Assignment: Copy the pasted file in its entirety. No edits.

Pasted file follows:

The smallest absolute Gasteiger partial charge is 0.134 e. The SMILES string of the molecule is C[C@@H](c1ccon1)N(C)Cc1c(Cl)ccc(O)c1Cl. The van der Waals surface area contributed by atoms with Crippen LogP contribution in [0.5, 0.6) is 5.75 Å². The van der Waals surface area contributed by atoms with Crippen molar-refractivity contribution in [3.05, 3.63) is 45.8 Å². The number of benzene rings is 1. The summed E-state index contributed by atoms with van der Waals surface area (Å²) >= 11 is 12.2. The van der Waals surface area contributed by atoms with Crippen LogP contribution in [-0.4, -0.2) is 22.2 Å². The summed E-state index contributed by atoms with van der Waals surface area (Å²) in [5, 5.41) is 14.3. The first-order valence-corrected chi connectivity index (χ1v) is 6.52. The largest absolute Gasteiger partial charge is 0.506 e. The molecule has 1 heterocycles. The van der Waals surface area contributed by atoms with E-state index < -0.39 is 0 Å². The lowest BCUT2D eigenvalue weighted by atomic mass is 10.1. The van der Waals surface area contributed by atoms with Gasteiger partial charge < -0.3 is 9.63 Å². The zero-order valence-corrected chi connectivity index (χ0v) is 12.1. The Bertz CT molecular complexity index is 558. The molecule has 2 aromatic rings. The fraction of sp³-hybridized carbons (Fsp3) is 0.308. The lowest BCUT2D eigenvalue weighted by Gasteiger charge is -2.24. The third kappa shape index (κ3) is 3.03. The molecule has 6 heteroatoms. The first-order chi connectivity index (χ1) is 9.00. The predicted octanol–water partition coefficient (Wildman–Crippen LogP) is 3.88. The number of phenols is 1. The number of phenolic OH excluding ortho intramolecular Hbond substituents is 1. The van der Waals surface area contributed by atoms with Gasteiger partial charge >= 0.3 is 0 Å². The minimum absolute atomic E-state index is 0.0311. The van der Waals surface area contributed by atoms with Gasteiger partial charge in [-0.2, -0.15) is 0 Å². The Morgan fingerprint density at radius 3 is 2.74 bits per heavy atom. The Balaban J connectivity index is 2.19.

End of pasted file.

The smallest absolute Gasteiger partial charge is 0.134 e. The SMILES string of the molecule is C[C@@H](c1ccon1)N(C)Cc1c(Cl)ccc(O)c1Cl. The van der Waals surface area contributed by atoms with Crippen LogP contribution in [0.5, 0.6) is 5.75 Å². The van der Waals surface area contributed by atoms with Crippen molar-refractivity contribution in [3.05, 3.63) is 45.8 Å². The number of benzene rings is 1. The summed E-state index contributed by atoms with van der Waals surface area (Å²) >= 11 is 12.2. The van der Waals surface area contributed by atoms with Crippen LogP contribution in [-0.4, -0.2) is 22.2 Å². The summed E-state index contributed by atoms with van der Waals surface area (Å²) in [5, 5.41) is 14.3. The first-order valence-corrected chi connectivity index (χ1v) is 6.52. The largest absolute Gasteiger partial charge is 0.506 e. The molecule has 1 heterocycles. The van der Waals surface area contributed by atoms with E-state index < -0.39 is 0 Å². The lowest BCUT2D eigenvalue weighted by atomic mass is 10.1. The van der Waals surface area contributed by atoms with Gasteiger partial charge < -0.3 is 9.63 Å². The zero-order valence-corrected chi connectivity index (χ0v) is 12.1. The Bertz CT molecular complexity index is 558. The molecule has 2 aromatic rings. The fraction of sp³-hybridized carbons (Fsp3) is 0.308. The lowest BCUT2D eigenvalue weighted by Gasteiger charge is -2.24. The third kappa shape index (κ3) is 3.03. The molecule has 6 heteroatoms. The first-order chi connectivity index (χ1) is 9.00. The predicted octanol–water partition coefficient (Wildman–Crippen LogP) is 3.88. The number of phenols is 1. The number of phenolic OH excluding ortho intramolecular Hbond substituents is 1. The van der Waals surface area contributed by atoms with Gasteiger partial charge >= 0.3 is 0 Å². The minimum absolute atomic E-state index is 0.0311. The van der Waals surface area contributed by atoms with Gasteiger partial charge in [-0.2, -0.15) is 0 Å². The Morgan fingerprint density at radius 3 is 2.74 bits per heavy atom. The Balaban J connectivity index is 2.19.